Listen. Listening to your boss, direct reports, peers, and customers, and then acting on their feedback, is one of the quicker and more actionable ways to rebuild trust. It communicated to people that you value their opinion and are willing to act on their advice.
Give away the credit… claim the blame. When you team is successful, give all the praise and recognition to your team. When there is a failure, step up to the plate and boldly state, “I take responsibility for ensuring this problem doesn’t happen again.”
Ask for feedback. Let people know you are aware that your actions have eroded the trust of the team, and you are working hard to rebuild it. Ask people for honest feedback on which actions you are taking are working well for the team, and what people think you could do differently to be an even stronger leader.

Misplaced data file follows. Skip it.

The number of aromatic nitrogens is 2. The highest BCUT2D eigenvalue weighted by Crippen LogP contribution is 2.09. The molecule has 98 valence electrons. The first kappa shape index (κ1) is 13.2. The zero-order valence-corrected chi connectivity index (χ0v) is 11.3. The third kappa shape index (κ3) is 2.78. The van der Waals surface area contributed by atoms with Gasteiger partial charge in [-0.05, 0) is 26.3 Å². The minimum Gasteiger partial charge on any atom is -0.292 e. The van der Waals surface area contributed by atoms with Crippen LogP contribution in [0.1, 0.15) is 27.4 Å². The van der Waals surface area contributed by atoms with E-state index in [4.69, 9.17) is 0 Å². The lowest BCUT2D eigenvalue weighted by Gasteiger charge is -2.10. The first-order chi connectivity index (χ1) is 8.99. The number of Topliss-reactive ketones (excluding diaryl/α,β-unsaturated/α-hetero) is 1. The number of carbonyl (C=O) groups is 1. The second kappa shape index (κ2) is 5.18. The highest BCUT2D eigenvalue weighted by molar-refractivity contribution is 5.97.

Hold team members equally accountable. Great leaders do not have favorites. They hold all team members equally accountable to high performance standards. When leaders do this well, there will be days when not every member of the team is happy with them and their decisions. Holding all team members equally accountable means that no employee perceives the leader as having favorites on the team. This point is easy to say but extremely hard to consistently execute on a daily basis.
Gaining back lost trust is easier said than done. It will require patience, perseverance, and most of all, time. Raise your personal leadership standards, commit to them, and do right by your team. Leadership is nonexistent without the relationships you build with your employees. Without trust, you have no followers. And without followers, there is no leader.Business & Finance Articles on Business 2 Community